“It’s important to clean out the wound(s) as best as possible to avoid any infections.”
by Alison Powers, ALP Cycles Coaching
(AP and Olivia Dillion pictured above, show off their road rash post LT 100). The broken skin can be patched up and covered, but the next day, the bruised bumpy and battered body will feel like it’s been hit by a truck. Here are some recovery tips by ALP Coach Alison Powers (who has hit the deck many more times than once).
Crashing hurts. Not only does falling down on the pavement hurt, it can cause its, abrasions, road rash, bruising, and swelling. Crashing can also cause inflammation in the body that we can not see.
The first thing that needs to be done after a crash is to wash the road rash and any abrasions to the skin. It’s important to clean out the wound(s) as best as possible to avoid any infections. Once cleaned out, I suggest using Tegaderm on all road rash. There are differing opinions on how to best heal road rash – leave the wound open to let it dry and scab, or put Tegaderm on it to keep it moist. My vote is Tegaderm.
After the visible road rash, cuts, scrapes, etc. are cleaned and covered, the next thing to move on to is the bruising and inflammation. Anything that hurts or is already showing signs of swelling should be iced. Apply ice to painful areas for 10min. Plan to ice for 10min of every hour (10min on, 50 min off). Ibuprofen is great for inflammation and pain management. I like ibuprofen because it helps me sleep (sleep helps healing) after a crash and it helps with inflammation, making it so I don’t feel as bad the next day.
The days following a crash can be tough. Your body can hurt, new bruising, aches and pain show up, and road rash oozes, scabs, and hurts. The best thing you can do is get out and move around. Either go for an easy walk or get back on your bike and spin the legs easily. This ‘active recovery’ will help promote blood flow (which brings nutrients to the injured area), start to break up and move the inflammation, and gets stiff joints moving and feeling good. Keep icing areas that are swollen and sore and change Tegaderm daily.
Most of all, in the days following a hard crash, it’s important to remember that your body is healing. The harder the crash, the more trauma your body has to deal with and heal. So, take it easy. Easy rides, good hydration, and good nutrition. The better you can take care of your body and provide it with good nutrients, the faster it will heal itself and the faster you will be back on your bike and riding strongly.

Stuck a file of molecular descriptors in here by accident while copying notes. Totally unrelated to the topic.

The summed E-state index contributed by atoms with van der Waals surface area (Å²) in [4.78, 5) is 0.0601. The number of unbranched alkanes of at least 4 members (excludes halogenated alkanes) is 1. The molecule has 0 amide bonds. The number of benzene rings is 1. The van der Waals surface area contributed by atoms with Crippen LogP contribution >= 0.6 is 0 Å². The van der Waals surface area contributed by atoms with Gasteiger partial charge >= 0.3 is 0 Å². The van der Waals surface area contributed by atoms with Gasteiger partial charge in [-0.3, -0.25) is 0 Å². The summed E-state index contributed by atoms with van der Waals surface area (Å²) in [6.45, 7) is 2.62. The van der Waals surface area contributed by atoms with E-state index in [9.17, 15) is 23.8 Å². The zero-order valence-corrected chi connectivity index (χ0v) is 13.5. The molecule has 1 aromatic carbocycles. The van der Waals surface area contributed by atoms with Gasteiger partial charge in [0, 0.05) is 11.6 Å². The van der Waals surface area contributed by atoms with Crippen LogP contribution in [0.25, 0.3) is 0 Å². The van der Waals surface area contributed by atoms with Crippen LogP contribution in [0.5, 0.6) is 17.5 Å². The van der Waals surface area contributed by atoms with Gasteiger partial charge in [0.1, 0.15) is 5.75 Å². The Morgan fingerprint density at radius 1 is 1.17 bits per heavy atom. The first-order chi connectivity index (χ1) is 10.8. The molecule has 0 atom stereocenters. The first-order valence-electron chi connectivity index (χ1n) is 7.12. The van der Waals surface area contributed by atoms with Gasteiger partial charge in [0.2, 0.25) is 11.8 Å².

ABOUT THE AUTHOR
Alison Powers only recently retired from cycling, finishing her final season on the UnitedHealthcare Women’s Team. Her career has spanned a wide array of wins, including the 2013 USA Cycling Professional Criterium National Championship where she won in memorable fashion by soloing after an early breakaway that obliterated the pro women’s peloton. Other standout results during the 33-year-old’s 2013 season include the win at Redlands Bicycle Classic, second at the Tour of Elk Grove, third at the US National Road Championship and the US National Time Trial Championship, and stage wins at Cascade Classic, Tulsa Tough, Tour of the Gila and Redlands Bicycle Classic. Hailing from Fraser, Colorado, Powers has been racing bikes professionally for eight years and is a true athlete with her career beginning as a teenager in mountain bike racing. In her mid 20s, she added in alpine ski racing before switching over to the road. In addition to being the current Criterium National Champion, Powers has two other national championships (Time Trial, Team Pursuit) and 2 NRC titles (2009, 2013).
About ALP Cycles Coaching
ALP Cycles Coaching is located in the mountains of Colorado, and is a cycling coaching company with over 25 years of professional sports experience. ALP Cycles Coaching is unique in that we have 4 coaches, Alison Powers, Jennifer Triplett, and Patricia Schwager who each brings her own coaching strengths and personal experiences. We work together to create a training plan that works for each and every person. Visit them online at http://alpcyclescoaching.com